This is the subhead for the blog post

How to Build Inclusivity into Your Everyday Communications

No matter the audience – colleagues, clients, customers, family, friends, teachers, students, etc. – words carry weight. We have reached a point in our collective consciousness where we need to consider both our actions and the language we use. There is no longer any excuse for using or distributing materials that use outdated, exclusive vocabulary and ideas. It’s not only individual words or phrases that we need to address; inclusive language principles include setting up a framework for all types of communication that is inclusive for everyone.

“Be Inclusive” is a core value at 3Q, and we are committed to putting in the work to make sure our internal language, our external communications, our recommendations for clients, and, in a larger sense, our company culture, are welcoming for all. In this post, I’ll lay out some general guidelines and then provide a list of specific terms we must say good-bye to – with suggestions for how to use more inclusive language.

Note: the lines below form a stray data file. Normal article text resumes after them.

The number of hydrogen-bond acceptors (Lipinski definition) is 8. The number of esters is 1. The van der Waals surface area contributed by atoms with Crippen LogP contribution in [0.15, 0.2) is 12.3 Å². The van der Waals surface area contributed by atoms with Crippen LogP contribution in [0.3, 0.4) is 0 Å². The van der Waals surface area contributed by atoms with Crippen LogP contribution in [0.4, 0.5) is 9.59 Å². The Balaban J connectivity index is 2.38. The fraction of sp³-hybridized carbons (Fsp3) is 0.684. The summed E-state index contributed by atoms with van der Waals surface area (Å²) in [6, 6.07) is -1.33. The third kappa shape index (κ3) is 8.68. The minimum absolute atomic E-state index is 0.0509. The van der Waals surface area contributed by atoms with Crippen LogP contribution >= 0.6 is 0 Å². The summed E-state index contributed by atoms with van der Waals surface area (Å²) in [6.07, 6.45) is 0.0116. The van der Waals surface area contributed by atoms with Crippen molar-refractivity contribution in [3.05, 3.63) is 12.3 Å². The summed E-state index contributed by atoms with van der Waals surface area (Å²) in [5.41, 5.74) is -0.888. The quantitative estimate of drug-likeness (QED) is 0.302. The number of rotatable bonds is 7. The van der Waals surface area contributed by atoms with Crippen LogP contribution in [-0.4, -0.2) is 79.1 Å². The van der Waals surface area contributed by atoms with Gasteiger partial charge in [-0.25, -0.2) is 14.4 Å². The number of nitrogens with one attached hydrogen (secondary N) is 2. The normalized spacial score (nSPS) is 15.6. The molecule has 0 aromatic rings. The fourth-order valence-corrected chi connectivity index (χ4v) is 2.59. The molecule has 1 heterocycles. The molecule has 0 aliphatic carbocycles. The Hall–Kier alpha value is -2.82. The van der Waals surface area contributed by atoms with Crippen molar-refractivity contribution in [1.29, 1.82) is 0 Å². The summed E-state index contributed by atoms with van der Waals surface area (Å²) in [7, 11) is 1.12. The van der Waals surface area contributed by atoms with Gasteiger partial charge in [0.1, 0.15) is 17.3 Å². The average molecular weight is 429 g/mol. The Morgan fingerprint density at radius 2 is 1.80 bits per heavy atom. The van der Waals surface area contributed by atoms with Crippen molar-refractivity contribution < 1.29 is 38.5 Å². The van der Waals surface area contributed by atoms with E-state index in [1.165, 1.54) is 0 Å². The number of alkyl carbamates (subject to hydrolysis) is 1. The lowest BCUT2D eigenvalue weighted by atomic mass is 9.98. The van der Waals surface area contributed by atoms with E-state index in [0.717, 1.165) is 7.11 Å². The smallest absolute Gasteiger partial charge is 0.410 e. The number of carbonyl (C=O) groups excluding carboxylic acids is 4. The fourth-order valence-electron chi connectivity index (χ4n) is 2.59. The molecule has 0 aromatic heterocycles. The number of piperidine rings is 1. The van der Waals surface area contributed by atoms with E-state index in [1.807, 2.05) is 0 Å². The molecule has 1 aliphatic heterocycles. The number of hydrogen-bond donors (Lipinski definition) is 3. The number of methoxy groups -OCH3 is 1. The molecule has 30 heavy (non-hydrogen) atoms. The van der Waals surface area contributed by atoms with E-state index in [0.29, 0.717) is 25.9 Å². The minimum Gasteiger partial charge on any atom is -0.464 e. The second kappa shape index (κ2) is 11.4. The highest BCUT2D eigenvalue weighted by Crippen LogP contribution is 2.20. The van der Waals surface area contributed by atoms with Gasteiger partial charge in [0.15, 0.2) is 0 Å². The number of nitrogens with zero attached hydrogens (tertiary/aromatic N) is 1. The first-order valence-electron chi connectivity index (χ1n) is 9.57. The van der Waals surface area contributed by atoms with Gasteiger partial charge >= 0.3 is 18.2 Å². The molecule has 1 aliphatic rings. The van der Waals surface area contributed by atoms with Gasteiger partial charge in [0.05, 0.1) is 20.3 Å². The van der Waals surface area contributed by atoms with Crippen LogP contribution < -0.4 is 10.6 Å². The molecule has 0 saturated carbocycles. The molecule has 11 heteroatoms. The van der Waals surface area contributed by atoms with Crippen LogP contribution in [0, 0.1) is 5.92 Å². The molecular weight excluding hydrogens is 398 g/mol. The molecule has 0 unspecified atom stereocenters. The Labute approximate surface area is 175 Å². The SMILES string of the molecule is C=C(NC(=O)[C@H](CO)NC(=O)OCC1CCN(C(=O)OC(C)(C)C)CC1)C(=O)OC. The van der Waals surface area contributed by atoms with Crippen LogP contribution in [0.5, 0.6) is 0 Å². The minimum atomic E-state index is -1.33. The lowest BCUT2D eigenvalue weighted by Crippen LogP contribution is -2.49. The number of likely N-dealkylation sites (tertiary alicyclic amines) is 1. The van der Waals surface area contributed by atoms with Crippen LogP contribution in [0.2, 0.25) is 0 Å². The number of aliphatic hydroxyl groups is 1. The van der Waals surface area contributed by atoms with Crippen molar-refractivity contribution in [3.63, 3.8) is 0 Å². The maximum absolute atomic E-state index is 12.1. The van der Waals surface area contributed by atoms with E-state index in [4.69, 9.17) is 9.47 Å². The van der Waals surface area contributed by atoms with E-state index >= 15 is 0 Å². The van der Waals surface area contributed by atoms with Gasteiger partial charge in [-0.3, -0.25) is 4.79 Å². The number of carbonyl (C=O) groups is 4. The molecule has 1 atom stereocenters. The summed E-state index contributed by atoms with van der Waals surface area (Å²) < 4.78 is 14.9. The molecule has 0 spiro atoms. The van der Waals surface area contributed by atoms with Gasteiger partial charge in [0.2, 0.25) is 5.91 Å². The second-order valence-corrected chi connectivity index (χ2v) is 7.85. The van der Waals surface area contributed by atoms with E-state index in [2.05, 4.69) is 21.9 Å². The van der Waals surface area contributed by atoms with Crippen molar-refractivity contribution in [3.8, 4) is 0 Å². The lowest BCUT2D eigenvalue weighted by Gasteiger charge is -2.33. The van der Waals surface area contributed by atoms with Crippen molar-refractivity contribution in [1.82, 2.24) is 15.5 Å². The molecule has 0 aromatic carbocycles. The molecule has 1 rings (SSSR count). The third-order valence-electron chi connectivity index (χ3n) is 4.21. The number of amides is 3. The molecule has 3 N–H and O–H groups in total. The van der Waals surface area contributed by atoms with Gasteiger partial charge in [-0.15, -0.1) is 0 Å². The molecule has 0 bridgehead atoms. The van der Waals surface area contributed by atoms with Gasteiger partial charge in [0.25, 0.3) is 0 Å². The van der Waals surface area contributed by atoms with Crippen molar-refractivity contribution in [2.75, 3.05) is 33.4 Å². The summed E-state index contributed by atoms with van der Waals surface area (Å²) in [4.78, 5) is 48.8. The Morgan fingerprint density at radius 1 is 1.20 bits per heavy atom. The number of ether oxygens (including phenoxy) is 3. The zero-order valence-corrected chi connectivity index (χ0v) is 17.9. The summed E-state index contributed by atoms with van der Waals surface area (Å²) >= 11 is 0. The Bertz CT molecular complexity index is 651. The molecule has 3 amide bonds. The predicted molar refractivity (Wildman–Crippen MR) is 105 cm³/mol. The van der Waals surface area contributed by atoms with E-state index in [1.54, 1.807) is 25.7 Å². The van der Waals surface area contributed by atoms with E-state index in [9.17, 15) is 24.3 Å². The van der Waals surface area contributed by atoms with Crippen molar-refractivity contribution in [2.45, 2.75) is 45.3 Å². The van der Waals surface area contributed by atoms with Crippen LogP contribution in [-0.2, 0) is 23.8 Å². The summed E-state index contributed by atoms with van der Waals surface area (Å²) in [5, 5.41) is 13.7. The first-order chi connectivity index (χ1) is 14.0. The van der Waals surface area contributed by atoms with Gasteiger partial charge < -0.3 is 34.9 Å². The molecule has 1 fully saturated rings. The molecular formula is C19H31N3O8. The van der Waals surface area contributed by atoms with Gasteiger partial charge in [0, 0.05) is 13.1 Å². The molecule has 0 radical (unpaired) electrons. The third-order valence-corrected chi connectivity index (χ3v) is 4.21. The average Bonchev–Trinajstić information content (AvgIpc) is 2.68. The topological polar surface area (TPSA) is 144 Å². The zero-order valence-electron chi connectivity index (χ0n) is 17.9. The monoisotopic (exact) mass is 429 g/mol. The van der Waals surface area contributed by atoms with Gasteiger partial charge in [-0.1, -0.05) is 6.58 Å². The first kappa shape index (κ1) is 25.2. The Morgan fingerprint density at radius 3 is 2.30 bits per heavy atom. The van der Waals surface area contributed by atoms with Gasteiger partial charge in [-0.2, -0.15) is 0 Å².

Guiding Principles & Importance of Inclusive Language

I’ll start using five broad, guiding principles that are helpful in figuring out how you can package your messaging respectfully and inclusively for a diverse audience.

  1. Put people first: The focus of any type of communication needs to be the person, so that the person’s characteristics are secondary. So, for…

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